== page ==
The Myth of Pure Comedy

Whenever a comedian gets in trouble for their material, the reaction is polarized. On the one side are the comedian’s critics, who claim the jokes were promoting a bad ideology or were promulgating negative stereotypes. In stark contrast stand the comedian’s defenders, who themselves are outraged at the outrage. The defenders can be found with fists pumping in Youtube comment sections, Rotten Tomatoes user reviews, and on the mics of hangout podcasts. They often express their concerns with phrases like “it’s just comedy” or “they’re just jokes.”

Take Dave Chappelle’s newest special “Sticks and Stones” as an example of this. The great comedian’s return was universally lauded by fans and comedians, and universally derided by critics. Its critics score on Rotten Tomatoes is 35%. Its audience score? 99% positive. Critics were outraged at what they perceived as Chappelle’s offensive and insensitive jokes. For example, he makes a joke about a Chinese person trapped inside a black person’s body, conveyed through a stereotypical Chinese accent – multiple outlets accused him of racism. The audience, however, thought everyone should just lighten up.

Weeding through what is a joke and what is a message (and what is both) in comedy can be hard, but it is not a fruitless task. Comedians do mean some of the things they say, and to deny this is to denigrate the validity of comedy as a truth-seeking art form.

Critics are, in fact, too easily offended. The “Chinese person” joke, for example, was completely misinterpreted – critics at websites like Salon and Vice thought the comedy was derived from how funny Chinese stereotypes are. Rather, the joke is exploring what we call racist; if a Chinese person speaks with a Chinese accent, that’s normal, but if a black person speaks with the exact same accent, it is seen as an exaggerated racist stereotype. The joke was doing what comedy does best: making a point about the contradictions and confusions of everyday language and ethics.

Notice that my defense of the joke was a defense of its central idea, not an exoneration by its very nature as humor. If Chappelle was making fun of Chinese people with the joke, I would agree with the critics that he shouldn’t have made the joke.

The greatest comedy is truthful. It doesn’t always state a simple opinion, but it always gets at something we can connect to, often something that had previously only existed in the murky waters of our subconscious. Louis CK’s “Of course, but maybe” bit from his special “Oh My God” is one of my favorite examples of comedy that dredges intuition and uncertainty from the subconscious.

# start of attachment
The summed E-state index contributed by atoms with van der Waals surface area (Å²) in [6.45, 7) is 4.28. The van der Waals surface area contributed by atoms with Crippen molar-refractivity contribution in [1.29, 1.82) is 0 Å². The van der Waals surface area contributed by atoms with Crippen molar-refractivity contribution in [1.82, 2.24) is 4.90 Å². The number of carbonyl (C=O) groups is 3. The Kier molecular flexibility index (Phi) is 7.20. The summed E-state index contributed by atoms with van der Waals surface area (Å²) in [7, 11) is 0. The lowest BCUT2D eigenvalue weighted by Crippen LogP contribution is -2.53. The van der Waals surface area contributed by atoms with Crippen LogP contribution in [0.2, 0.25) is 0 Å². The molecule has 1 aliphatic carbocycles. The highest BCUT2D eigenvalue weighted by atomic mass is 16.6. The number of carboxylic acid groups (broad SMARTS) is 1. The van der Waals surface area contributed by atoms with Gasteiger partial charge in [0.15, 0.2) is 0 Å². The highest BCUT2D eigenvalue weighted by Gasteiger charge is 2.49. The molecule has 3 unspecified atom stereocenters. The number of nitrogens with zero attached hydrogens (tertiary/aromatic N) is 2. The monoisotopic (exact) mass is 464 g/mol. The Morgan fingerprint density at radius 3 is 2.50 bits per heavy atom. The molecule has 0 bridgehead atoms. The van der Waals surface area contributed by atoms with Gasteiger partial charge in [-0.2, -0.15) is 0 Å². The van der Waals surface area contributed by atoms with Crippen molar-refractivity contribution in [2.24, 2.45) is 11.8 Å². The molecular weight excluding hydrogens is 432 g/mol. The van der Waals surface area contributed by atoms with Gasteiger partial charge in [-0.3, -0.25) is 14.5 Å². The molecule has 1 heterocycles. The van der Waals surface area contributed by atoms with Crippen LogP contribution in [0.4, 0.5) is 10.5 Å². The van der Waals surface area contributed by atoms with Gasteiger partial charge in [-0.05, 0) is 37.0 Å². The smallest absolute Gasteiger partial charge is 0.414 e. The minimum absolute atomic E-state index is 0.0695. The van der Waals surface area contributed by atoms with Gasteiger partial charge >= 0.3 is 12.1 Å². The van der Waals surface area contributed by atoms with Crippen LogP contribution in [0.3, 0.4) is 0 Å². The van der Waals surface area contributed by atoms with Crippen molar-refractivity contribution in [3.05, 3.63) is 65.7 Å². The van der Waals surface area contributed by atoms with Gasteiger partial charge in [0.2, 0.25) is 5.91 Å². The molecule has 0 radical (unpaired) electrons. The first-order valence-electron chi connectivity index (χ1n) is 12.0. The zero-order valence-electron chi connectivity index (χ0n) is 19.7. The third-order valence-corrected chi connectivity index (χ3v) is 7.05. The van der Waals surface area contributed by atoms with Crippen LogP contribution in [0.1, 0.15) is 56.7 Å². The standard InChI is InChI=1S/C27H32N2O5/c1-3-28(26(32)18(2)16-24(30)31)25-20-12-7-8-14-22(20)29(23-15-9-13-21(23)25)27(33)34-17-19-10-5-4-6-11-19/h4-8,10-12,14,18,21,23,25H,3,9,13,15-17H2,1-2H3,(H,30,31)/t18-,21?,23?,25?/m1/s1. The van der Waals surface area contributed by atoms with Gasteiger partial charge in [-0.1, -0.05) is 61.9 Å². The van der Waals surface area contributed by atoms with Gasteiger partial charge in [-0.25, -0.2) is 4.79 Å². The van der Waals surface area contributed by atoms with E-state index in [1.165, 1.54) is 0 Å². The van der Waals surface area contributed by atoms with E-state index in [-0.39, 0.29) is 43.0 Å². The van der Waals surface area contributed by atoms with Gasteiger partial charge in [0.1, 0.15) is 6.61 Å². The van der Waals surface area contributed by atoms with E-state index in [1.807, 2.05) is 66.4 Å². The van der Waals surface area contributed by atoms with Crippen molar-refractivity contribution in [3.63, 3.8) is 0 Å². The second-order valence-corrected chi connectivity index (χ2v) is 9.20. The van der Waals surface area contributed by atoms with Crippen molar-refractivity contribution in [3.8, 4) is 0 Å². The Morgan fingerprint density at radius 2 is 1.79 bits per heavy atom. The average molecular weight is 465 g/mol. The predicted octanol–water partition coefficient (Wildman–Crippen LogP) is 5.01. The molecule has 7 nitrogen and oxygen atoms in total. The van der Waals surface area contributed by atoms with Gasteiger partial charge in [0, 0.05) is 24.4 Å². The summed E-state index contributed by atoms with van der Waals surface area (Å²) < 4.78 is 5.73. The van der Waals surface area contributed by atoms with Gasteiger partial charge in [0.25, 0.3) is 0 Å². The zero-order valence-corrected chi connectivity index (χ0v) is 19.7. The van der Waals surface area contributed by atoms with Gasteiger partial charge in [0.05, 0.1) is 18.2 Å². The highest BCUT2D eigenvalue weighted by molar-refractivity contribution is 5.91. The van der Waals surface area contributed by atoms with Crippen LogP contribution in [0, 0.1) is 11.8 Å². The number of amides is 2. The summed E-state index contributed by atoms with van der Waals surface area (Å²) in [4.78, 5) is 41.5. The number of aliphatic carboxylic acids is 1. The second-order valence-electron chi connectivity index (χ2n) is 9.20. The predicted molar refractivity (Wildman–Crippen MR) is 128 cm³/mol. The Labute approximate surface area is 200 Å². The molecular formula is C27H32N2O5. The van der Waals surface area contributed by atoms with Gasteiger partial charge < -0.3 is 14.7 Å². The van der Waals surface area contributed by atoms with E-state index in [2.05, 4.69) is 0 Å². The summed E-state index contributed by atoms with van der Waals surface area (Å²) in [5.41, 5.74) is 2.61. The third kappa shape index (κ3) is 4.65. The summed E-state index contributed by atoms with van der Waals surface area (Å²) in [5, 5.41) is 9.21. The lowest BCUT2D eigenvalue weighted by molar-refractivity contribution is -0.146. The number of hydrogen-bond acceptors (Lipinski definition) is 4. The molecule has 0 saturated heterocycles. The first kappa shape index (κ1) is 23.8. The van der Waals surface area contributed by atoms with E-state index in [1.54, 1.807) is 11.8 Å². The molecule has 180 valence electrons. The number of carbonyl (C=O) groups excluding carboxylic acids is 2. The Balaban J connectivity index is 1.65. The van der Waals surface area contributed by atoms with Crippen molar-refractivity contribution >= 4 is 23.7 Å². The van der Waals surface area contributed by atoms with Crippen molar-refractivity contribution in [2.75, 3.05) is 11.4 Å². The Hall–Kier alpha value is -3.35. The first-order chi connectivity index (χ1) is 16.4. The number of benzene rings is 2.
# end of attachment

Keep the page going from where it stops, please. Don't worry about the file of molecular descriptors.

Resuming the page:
In the bit, CK points out that murder and slavery have been crucial in the technological and cultural development of mankind. In other words, bad things need to happen for good things to happen. The joke dwells on the discomfort of this problem (more technically stated, the deontological/utilitarian clash in philosophy). It is memorable and funny because it’s painfully true.

Some comedy, though, argues for bad ideas. Although Chappelle’s first special “Killin’ em Softly” is hilarious, it often argues for wrongheaded ideas. He jokes about how white people are private about their political opinions, while black people are very vocal about them (“I’ll whoop George Bush’s ass!”). Many sketches from Chappelle’s Show play on similar stereotypes – in one, he plays drums, eliciting a jubilant reaction from blacks, and then plays electric piano, eliciting a jubilant reaction from Latinos. These jokes play on racial stereotype, and nothing more. I am skeptical of their validity as statistical claims – in fact, it’s likely they only seem true to us because of stereotype. I have never actually seen a black person say they will assault a politician, but I laughed at the joke because I know American racial stereotypes fairly well.

These jokes promote bad ideas, and we should take that seriously. If we excuse all jokes of this kind because they are jokes, then we must also throw away any appreciation for the truth-seeking of good humor. It’s an insult to the worth of comedy to say anything is “just jokes”: nothing is just a joke.

There are more nebulous cases. Here is CK joke about rape: “Obviously you should never rape anyone, unless you have a reason, like you want to fuck somebody and they won’t let you, in which case what other option do you have?” Perhaps the joke comes from some kind of sympathy for rapists. Another way to look at it is that he is highlighting the absurdity of rape, i.e. showing that it has no real justifications. Clearly rape has no justifications, so it’s unclear whether the joke is arguing for something bad or not.

A lot of humor falls into this halfway category. The comedian is neither completely sincere in their ridiculous statement, nor are they completely joking. But we don’t have to reject the idea of humor as a method of delving for truth to admit that we can’t know the answer for every case.

I think comedy is important, as philosophy and as psychology. Great comedians use laughter as a tool to reach deep into our psyches and pull out uncomfortable, sometimes terrifying things. It’s giving this vital part of our culture short change to say that unfounded and misleading comedy is “just jokes,” and that we shouldn’t take it so seriously. Strangely enough, comedy is no laughing matter. 

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